This article was originally published on HowlRound, a knowledge commons by and for the theatre community, on September 24, 2016.
Many years ago I was browsing in a chain bookstore at my local mall and a title almost literally jumped off the shelf and into my waiting hands: Ecopsychology: Restoring the Earth, Healing the Mind, edited by Theodore A. Rozack. The book consists of essays by psychologists and environmentalists wrestling with how we humans are personally and internally affected by the environmental crisis. The book ignited a passion in me, but at that time, I could not figure out how to combine my work as a theatre designer and the urgency I felt to work on behalf of the planet. The ideas were out there, but the performing arts hadn’t widely begun addressing the issues of environmental crisis and climate change. And when they did, the work was emotive, grief stricken, and hopeless.
In 2009 came my answer. I designed the scenery for Henry Murray’s post-apocalyptic play, Treefall, produced by Rogue Machine Theatre and directed by John Perrin Flynn. In the story of the play, there have been massive fires, local wars, ravaging disease, and the breakdown of all infrastructure. The sun will burn flesh if exposed, so the young characters awaken at dusk and spend their productive time at night. Their parents have been lost to disease, or gone for help and never returned. They are living in a sort of cabin-shack in the northwestern woods where every once in a while an ancient tree topples over with a deafening crash. They have created rituals to help them remember “The Mommy” and the good food they used to eat. And yet, the play was not about how all this happened. Murray simply placed these young characters in a dystopic world where they struggle to survive, create a family, find love, and establish their individual identity. It is a story about people, not of the environmental events that placed them there.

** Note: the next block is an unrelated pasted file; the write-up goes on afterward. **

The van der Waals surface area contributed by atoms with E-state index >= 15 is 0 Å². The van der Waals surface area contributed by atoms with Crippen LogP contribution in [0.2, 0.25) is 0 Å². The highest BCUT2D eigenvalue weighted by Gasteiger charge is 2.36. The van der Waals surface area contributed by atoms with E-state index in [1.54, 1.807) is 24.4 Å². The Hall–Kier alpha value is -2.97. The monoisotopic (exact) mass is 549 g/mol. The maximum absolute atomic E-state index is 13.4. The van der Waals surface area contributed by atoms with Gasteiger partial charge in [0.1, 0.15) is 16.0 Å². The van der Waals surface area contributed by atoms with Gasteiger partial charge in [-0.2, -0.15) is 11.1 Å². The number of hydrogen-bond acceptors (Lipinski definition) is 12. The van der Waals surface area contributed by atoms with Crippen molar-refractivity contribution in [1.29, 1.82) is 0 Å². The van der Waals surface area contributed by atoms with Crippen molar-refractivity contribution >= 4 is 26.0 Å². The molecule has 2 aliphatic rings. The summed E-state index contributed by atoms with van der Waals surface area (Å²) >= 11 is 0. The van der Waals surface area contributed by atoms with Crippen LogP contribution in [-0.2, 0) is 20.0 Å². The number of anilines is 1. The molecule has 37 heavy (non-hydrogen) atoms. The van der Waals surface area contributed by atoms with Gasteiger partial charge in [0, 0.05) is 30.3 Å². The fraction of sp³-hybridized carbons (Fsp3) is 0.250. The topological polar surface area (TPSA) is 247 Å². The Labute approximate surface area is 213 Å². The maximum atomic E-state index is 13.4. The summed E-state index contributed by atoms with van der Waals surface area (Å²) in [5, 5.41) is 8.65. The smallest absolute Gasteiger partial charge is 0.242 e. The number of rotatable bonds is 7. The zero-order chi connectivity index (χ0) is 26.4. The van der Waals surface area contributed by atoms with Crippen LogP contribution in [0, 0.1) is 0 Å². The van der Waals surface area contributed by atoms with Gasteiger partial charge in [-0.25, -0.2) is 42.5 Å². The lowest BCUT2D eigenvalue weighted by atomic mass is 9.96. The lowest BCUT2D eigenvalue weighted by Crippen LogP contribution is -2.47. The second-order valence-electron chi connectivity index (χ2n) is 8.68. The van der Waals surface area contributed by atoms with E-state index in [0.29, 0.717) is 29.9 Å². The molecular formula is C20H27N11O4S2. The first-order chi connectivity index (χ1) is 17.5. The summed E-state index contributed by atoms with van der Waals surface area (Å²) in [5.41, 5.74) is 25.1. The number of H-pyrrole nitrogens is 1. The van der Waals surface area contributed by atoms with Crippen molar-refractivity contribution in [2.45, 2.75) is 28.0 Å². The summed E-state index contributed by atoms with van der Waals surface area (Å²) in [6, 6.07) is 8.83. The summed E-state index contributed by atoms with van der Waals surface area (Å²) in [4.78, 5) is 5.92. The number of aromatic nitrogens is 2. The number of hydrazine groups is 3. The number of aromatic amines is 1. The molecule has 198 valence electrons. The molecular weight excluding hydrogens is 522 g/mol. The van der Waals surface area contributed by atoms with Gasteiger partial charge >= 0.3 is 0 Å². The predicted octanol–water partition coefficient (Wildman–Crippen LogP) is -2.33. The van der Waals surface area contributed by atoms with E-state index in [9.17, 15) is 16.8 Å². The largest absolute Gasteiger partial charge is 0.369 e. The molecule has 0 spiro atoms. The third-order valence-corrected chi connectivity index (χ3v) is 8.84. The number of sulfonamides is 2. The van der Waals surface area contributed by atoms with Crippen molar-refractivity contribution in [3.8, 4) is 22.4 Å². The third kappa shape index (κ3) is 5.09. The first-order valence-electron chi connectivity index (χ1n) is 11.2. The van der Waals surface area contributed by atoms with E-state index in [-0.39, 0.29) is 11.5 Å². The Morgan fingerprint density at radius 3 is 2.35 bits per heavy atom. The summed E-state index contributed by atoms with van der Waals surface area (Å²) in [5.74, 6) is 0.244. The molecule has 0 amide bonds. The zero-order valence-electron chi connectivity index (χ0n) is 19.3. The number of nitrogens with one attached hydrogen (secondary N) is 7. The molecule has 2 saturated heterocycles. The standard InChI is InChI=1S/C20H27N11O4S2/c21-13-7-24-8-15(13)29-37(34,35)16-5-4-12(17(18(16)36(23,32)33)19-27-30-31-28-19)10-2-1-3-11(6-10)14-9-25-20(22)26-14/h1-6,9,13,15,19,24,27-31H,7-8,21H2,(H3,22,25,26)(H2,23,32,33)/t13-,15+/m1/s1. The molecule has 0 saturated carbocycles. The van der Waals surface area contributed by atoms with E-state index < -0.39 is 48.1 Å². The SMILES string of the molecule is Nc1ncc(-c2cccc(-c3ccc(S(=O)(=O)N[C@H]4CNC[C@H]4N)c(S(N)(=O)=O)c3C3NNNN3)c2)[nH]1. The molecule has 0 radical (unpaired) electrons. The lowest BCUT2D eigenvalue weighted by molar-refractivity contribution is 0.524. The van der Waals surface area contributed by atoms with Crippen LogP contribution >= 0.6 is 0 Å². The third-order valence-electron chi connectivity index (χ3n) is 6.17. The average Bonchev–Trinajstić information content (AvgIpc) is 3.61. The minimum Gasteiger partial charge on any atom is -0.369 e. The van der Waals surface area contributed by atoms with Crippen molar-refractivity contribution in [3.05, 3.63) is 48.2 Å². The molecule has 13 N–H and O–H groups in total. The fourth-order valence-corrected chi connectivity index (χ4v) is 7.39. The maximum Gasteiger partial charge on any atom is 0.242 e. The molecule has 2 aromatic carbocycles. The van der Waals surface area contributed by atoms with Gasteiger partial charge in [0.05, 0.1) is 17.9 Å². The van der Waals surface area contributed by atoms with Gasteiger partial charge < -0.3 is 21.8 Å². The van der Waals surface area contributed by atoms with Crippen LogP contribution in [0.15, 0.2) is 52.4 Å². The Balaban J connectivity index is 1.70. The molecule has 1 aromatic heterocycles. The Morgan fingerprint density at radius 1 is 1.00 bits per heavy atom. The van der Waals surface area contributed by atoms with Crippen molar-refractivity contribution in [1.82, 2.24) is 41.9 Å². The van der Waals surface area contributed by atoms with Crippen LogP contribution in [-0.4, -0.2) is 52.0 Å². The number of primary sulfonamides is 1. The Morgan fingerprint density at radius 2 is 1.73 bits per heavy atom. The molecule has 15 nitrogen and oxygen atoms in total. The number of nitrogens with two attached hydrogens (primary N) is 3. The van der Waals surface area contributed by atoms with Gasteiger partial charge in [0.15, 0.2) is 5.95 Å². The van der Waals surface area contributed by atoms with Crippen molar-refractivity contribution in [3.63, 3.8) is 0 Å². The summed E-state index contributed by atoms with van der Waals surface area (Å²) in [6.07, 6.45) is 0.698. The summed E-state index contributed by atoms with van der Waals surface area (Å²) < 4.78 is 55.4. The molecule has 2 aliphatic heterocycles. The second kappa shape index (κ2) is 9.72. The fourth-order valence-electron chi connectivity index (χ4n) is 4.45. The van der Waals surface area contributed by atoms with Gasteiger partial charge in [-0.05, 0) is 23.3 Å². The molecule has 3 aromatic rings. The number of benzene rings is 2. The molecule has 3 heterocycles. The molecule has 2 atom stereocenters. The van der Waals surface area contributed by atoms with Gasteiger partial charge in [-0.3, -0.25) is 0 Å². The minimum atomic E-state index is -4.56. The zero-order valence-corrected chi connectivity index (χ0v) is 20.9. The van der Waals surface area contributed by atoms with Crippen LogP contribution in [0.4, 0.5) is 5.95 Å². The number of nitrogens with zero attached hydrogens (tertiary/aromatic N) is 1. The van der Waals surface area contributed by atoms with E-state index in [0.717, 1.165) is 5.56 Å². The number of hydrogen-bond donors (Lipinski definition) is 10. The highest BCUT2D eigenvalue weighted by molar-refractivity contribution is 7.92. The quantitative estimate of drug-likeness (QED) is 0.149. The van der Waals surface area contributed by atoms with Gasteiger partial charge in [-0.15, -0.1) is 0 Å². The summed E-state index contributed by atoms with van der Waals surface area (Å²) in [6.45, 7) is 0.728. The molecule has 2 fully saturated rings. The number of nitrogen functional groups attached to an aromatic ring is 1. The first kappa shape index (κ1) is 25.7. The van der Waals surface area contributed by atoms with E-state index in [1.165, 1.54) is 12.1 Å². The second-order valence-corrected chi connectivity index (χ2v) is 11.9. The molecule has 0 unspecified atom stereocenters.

We stripped our theatre bare, and set Treefall wall to wall in the wide space. Instead of scene changes, we moved the actors to the places in the story. I put out a call to the company: “Bring us your un-used electronics, the ones you were saving to take to a responsible recycler.” I placed the main platforms on piles of discarded computers, video game consoles, phones, keyboards, printers, and miles and miles of cables and wires. In Treefall, electricity is no longer being generated, so all of these things were now obsolete.
It seemed important to use as much recycled and re-purposed material as possible. This drove the design process. The walls of the cabin were made of scavenged wooden shipping pallets. I had saved some thick green-edged acrylic panels from a big-budget project, and we placed them against the walls and patched up seams with silver compact discs (CDs) and more of the wires. A friend who designs for television gave me access to some pieces of linoleum flooring that would have been thrown away. From another set, we found some scraps of corrugated metal. It was a huge world; besides the cabin interior, there was a hill with a water feature for the pond at the top, a library, a ransacked store. It was also important to represent the forest somehow. I blew up some photos I had taken in Maine and Oregon of fallen and upright trees, and placed them against crushed Mylar space blankets to create a collage of mirror and forest—a metaphor for the danger of sunlight and those dying trees. It was a joy to design this show and a major success for Rogue Machine (and yes, we recycled all those electronics).